Last season, the Green Bay Packers proved that Dom Capers got something right. Stay with me on this.
When he began sacrificing size up front for speed, playing more nickel, and hoping to be more disruptive with speed, Capers realized the evolution of the passing game required a fundamental change in the way defenses prioritized getting stops. Giving a team an advantage running the ball was a trade-off worth making and if Capers had more capable players in the secondary, endured better health from his key pass rushers, or simply had a more modern plan for addressing opposing quarterbacks, it may have paid off.
Capers took a lot of heat from Packers fans because the run defense often suffered. Complaints about the Packers playing a “4-1” or “3-2” defense were made out of an antiquated notion about how the game is played (mixed with the kind of macho nonsense permeating most comment sections of many sports websites).
Mike Pettine’s arrival in Green Bay won’t alter the approach to defending opposing offenses. Pettine insisted from Day 1, the top priority for the Packers was stopping teams through the air, something, at which, Pettine’s defenses have historically had incredible success accomplishing.
Here’s the list of his passing defenses by DVOA
2009 Jets: 1st
2010 Jets: 7th
20111 Jets: 2nd
2012 Jets: 10th
2013 Bills: 2nd
2014 Browns: 2nd
2015 Browns: 27th
Leading six top-10 passing defenses in seven years of coaching across three different teams is essentially an unprecedented feat in modern football. It’s a credit to Pettine’s flexibility and adaptability to adjust to his players.
Looking at his run defense rankings may give you some idea of how Pettine accomplished such a milestone.
Here are his run defense rankings by DVOA:
2009 Jets: 7th
2010 Jets: 2nd
2011 Jets: 4th
2012 Jets: 15th
2013 Bills: 19th
2014 Browns: 31st
2015 Browns: 26th
In order to remain effective covering, disguising, and defending against the ever-evolving spread attacks in the NFL, Pettine moved to more multiple safety looks, downsizing his lineups and making them more vulnerable to the ground game.
Think about how incredible that 2014 Browns season was: that defense finished 2nd against the pass and 31st against the run. That’s a disaster in one entire phase of defense right? But here’s the silver lining: overall, that Cleveland defense finished 11th by DVOA.
Aaron Rodgers would kill for the 11th-ranked defense, no matter how it came to pass.
Stopping the run is a cliche that goes beyond adage or even truism. Teams have preached this from time immemorial. It’s a fundamental tenant of the game. Except it isn’t anymore.
Of the top 10 defenses by DVOA last year, just one had a pass rank lower than 11th, but three had a rush rank of 21st or lower. And given the “top-10” is an arbitrary cutoff, it’s worth noting that the 11th and 12th defenses by DVOA were 29th and 25th respectively vs. the run but each were each top-10 against the pass.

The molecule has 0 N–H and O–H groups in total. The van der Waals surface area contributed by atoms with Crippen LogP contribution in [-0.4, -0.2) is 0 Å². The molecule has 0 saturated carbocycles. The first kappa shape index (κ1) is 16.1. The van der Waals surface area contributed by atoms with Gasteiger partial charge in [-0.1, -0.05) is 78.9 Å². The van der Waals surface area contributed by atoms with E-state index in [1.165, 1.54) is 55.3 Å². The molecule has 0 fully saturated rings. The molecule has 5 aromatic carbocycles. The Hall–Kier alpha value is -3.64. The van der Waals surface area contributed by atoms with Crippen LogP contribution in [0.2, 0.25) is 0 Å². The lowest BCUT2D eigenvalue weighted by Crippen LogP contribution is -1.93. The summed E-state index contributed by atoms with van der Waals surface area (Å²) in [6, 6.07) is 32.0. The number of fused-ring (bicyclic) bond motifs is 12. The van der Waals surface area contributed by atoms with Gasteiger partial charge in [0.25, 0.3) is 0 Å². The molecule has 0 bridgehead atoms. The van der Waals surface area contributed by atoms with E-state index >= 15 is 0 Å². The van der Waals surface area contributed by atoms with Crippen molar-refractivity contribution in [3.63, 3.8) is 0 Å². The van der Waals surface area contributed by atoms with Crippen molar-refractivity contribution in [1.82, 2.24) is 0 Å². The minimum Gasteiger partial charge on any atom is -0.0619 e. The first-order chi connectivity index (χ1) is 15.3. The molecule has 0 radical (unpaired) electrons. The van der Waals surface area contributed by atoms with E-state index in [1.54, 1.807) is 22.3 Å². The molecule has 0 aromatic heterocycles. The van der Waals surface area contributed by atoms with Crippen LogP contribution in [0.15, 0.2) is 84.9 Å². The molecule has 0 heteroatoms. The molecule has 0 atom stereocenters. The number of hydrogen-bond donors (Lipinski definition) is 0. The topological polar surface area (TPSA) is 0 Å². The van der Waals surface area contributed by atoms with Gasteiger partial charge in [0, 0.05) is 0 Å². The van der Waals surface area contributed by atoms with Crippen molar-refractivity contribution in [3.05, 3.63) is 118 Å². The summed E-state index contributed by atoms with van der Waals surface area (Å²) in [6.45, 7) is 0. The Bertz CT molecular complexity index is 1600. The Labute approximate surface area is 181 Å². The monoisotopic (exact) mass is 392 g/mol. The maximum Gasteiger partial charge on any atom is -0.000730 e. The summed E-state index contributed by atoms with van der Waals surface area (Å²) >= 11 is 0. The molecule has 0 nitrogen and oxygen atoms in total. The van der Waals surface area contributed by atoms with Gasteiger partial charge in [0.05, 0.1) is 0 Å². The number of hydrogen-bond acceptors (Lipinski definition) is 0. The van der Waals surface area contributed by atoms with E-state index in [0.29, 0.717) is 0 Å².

In order to be a good defense in the NFL, one has to be good at stopping opposing passing games.
Just look at the Packers last season. A top-10 run defense (8th), but the sixth-worst passing defense and Green Bay finishes 20th overall. Flip the field and you’ll notice the same trend. Mike McCarthy managed to coax the third-best rushing offense in the league out of two rookies in the backfield and a banged up offensive line. But because Brett Hundley couldn’t consistently beat teams through the air, the Packers scuffled to 20th in total offense thanks to the 25th passing attack in the league.
If “run the ball and stop the run” were still an effective gameplan, the Packers should have been a first-round bye team.
The shortcomings in that gameplan are simple. When Mike Pettine says the quickest way for a defense to get beat is through the air, he’s right. It’s true, more bad things can happen when a team passes the ball, but more good things can happen too, even for the worst passing teams.
The Chiefs boasted the best run team in football last year on a per carry basis, putting up 4.7 yards per carry on 405 attempts. The Ravens posted the worst passing offense in football last year on a per attempt basis with 5.7 YPA on 567 attempts.
Teams pass much more than they run and when they pass, they’re much more efficient.
There have been times when the Packers have given up the chance to get Aaron Rodgers the ball back late in games because they can’t stop opposing rushing attacks. Getting beat up on the ground demoralizes a team, beating them up physically.
All that can be true and still the emphasis of any defense should be the passing game, even if it means sacrificing something in the run game.
Luckily for the Packers, their front should be even better this season with Kenny Clark, Mike Daniels and Muhammad Wilkerson manning the fort and Blake Martinez patrolling in behind. Clay Matthews, for all the flack he took for not being a great pass rusher last year, was an outstanding run defender. Without much help from Pettine, this should once again be a top-10 unit against ground games.
But even if it’s not, even if Pettine sacrifices size to play Oren Burks in base or Josh Jones at linebacker because it improves this passing defense, that’s a tradeoff the Packers—and any team—should be willing to make.
Even Dom Capers realized that.